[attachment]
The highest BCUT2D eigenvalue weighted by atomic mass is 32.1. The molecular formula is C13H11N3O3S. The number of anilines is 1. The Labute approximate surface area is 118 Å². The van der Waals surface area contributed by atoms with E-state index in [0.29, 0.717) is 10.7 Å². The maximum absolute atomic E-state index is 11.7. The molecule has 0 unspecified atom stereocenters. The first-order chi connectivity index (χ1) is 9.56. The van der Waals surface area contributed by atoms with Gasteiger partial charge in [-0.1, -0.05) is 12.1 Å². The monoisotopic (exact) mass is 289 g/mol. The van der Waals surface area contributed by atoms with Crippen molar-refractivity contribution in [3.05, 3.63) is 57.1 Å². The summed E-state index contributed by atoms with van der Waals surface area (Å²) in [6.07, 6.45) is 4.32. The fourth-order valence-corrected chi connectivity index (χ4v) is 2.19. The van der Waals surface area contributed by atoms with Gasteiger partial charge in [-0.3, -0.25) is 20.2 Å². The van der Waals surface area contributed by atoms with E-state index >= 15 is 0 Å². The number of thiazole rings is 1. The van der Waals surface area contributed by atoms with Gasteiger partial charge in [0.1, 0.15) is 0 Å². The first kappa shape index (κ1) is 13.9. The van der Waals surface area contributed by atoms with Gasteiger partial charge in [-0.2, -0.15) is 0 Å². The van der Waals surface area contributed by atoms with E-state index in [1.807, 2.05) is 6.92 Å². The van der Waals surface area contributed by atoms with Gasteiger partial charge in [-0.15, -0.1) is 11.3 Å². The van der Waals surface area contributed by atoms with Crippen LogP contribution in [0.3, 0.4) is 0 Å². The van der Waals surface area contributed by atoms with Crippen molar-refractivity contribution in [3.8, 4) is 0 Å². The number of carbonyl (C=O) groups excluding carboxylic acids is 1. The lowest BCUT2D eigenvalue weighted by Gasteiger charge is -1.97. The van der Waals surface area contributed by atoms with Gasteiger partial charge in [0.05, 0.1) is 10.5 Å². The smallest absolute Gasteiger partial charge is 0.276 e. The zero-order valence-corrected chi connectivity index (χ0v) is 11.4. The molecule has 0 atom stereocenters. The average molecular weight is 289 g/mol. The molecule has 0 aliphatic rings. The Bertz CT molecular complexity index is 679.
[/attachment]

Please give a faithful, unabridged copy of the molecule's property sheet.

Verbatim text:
The highest BCUT2D eigenvalue weighted by atomic mass is 32.1. The molecular formula is C13H11N3O3S. The number of anilines is 1. The Labute approximate surface area is 118 Å². The van der Waals surface area contributed by atoms with E-state index in [0.29, 0.717) is 10.7 Å². The maximum absolute atomic E-state index is 11.7. The molecule has 0 unspecified atom stereocenters. The first-order chi connectivity index (χ1) is 9.56. The van der Waals surface area contributed by atoms with Gasteiger partial charge in [-0.1, -0.05) is 12.1 Å². The monoisotopic (exact) mass is 289 g/mol. The van der Waals surface area contributed by atoms with Crippen molar-refractivity contribution in [3.05, 3.63) is 57.1 Å². The summed E-state index contributed by atoms with van der Waals surface area (Å²) in [6.07, 6.45) is 4.32. The fourth-order valence-corrected chi connectivity index (χ4v) is 2.19. The van der Waals surface area contributed by atoms with Gasteiger partial charge in [-0.3, -0.25) is 20.2 Å². The van der Waals surface area contributed by atoms with E-state index >= 15 is 0 Å². The number of thiazole rings is 1. The van der Waals surface area contributed by atoms with Gasteiger partial charge in [0.1, 0.15) is 0 Å². The first kappa shape index (κ1) is 13.9. The van der Waals surface area contributed by atoms with Gasteiger partial charge in [-0.2, -0.15) is 0 Å². The van der Waals surface area contributed by atoms with E-state index in [1.807, 2.05) is 6.92 Å². The van der Waals surface area contributed by atoms with Gasteiger partial charge in [-0.15, -0.1) is 11.3 Å². The van der Waals surface area contributed by atoms with Crippen LogP contribution in [0.3, 0.4) is 0 Å². The van der Waals surface area contributed by atoms with Crippen molar-refractivity contribution in [3.8, 4) is 0 Å². The number of carbonyl (C=O) groups excluding carboxylic acids is 1. The lowest BCUT2D eigenvalue weighted by Gasteiger charge is -1.97. The van der Waals surface area contributed by atoms with Gasteiger partial charge in [0.05, 0.1) is 10.5 Å². The smallest absolute Gasteiger partial charge is 0.276 e. The zero-order valence-corrected chi connectivity index (χ0v) is 11.4. The molecule has 0 atom stereocenters. The average molecular weight is 289 g/mol. The molecule has 0 aliphatic rings. The Bertz CT molecular complexity index is 679.